In fact, I'm currently in the middle of rewatching the first seven seasons of The Clone Wars, except this time in actual chronological order rather than the inexplicable "let's just show episodes at random because who cares, it's just a cartoon" order that Cartoon Network chose when airing them between 2008 and 2013. (Note: the existing seasons are still arranged in that bizarre mashup on Disney+, but this handy page over at starwars.com will help you straighten it out.)

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Google researchers find serious privacy risks in Safari’s anti-tracking protections

ArsTechnica - Thu, 01/23/2020 - 5:51am
Google researchers find serious privacy risks in Safari’s anti-tracking protections

Enlarge (credit: Ben Miller)

When Apple introduced powerful anti-tracking protections to Safari in 2017, advertisers banded together to say they were “deeply concerned” it would sabotage ad-supported content. Now, there’s new information showing that Safari users had good reason for unease as well.

Known as Intelligent Tracking Prevention, the mechanism uses machine learning to classify which websites are allowed to use browser cookies or scripts hosted on third-party domains to track users. Classifications are based on the specific browsing patterns of each end user. Sites that end users intentionally visit are permitted to do cross-site tracking. Sites that users don’t actively visit (but are accessed through tracking scripts) are restricted, either by automatically removing the cookies they set or truncating referrer headers to include only the domain, rather than the entire URL.

A paper published on Wednesday by researchers from Google said this protection came with unintended consequences that posed a risk to the privacy end users. Because the list of restricted sites is based on users’ individual browsing patterns, Intelligent Tracking Prevention—commonly abbreviated as ITP—introduces settings into Safari that can be modified and detected by any page on the Internet. The paper said websites have been able to use this capability for a host of attacks, including:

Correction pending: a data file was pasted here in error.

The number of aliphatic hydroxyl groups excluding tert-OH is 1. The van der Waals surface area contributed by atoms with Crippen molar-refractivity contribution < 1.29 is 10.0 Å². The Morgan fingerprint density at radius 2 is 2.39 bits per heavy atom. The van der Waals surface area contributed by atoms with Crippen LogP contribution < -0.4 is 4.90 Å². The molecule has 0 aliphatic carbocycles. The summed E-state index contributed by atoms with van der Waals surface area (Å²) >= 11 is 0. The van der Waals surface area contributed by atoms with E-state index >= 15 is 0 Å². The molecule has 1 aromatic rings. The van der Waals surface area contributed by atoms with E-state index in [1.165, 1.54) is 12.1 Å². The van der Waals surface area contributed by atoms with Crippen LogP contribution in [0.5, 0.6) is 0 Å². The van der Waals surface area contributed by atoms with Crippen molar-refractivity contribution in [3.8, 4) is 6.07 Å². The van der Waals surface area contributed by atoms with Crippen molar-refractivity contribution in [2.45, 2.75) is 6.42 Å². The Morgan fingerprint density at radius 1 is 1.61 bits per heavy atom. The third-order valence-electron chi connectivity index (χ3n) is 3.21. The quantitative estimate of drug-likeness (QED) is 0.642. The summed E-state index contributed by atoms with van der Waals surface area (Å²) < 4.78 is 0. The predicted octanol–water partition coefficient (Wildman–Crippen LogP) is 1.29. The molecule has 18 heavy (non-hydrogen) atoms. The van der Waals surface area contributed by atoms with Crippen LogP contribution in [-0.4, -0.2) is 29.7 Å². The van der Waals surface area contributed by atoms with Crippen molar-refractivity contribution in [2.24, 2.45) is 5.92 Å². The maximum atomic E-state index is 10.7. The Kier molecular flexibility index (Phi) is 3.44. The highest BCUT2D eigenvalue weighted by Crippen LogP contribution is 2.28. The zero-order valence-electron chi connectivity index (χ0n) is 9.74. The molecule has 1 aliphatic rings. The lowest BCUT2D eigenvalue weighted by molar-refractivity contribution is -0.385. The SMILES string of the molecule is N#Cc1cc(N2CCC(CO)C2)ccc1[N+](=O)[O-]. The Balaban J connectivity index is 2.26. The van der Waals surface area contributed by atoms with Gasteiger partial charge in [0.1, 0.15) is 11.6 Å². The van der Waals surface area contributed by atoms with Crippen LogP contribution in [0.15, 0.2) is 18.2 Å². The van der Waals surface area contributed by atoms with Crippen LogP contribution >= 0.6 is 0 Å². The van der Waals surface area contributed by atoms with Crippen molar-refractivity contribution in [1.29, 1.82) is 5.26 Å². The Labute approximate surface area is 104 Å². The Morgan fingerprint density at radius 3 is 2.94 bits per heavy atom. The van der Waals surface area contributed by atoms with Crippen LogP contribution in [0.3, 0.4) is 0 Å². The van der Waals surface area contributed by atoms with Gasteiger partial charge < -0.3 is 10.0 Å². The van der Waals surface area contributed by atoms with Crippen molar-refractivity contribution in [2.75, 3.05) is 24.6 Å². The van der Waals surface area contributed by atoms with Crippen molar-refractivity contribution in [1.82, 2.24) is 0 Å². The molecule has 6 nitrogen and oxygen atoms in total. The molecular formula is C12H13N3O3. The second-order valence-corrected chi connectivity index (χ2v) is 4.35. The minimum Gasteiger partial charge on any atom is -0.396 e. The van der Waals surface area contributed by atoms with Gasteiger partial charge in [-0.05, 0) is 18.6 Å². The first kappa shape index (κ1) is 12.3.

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Ancient African skeletons hint at a “ghost lineage” of humans

ArsTechnica - Wed, 01/22/2020 - 4:26pm
Image of boards surrounding trenches under a rock overhang.

Enlarge / A 1994 photograph of the excavations that yielded the skeletons at Shum Laka. (credit: Pierre de Maret)

Understanding humanity's shared history means understanding what happened in Africa. But figuring out what happened in Africa has been a difficult task. Not every area is well represented in the fossil history, and most African environments aren't conducive to the preservation of ancient DNA. DNA sequencing of modern African populations lags behind other regions, in part because DNA sequencing hardware is more common elsewhere. Finally, as in many other areas, massive migrations within the continent have helped scramble the genetic legacy of the past.

Now, researchers are describing a new window into our collective past: DNA from ancient skeletons found in a rock shelter in West Africa. The skeletons come from a location and time that are both near the origin of the Bantu expansion that spread West African peoples across the entirety of Africa but have little in common with Bantu-speaking populations. Yet, at the same time, they provide hints of what might have happened very early in humanity's history, including the existence of a lineage of archaic humans we've not yet identified.

Right time, right place

The skeletons come from a site called Shum Laka, which is located in a grassland area of Cameroon. For those not up on their African geography, Cameroon is located at the angle where West Africa meets Southern Africa. This is also the region where the Bantu people put together a collection of agricultural and metallurgical technologies that allowed them to sweep across the rest of the continent, leaving their linguistic and genetic mark on many other populations.

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The Mount Vesuvius eruption was so hot, one man’s brain turned to glass.

ArsTechnica - Wed, 01/22/2020 - 3:00pm
Plaster casts of victims of the eruption of Mount Vesuvius in 79 CE.

Enlarge / Plaster casts of victims of the eruption of Mount Vesuvius in 79 CE. (credit: Flory/iStock/Getty Images)

When Mount Vesuvius erupted in 79 CE, the heat was so extreme in some places that it vaporized body fluids and exploded the skulls of several inhabitants unable to flee in time. Now, archaeologists have determined that the heat also fused brain tissue into glass in one victim. The discovery is described in a new short paper in the New England Journal of Medicine.

The eruption released thermal energy roughly equivalent to 100,000 times the atomic bombs dropped on Hiroshima and Nagasaki at the end of World War II, spewing molten rock, pumice, and hot ash over the the cities of Pompeii and Herculaneum in particular. Pliny the Younger wrote of "broad sheets of flame" and a rain of ash in a letter to the historian Tacitus (the letter is the sole surviving eyewitness account of the disaster).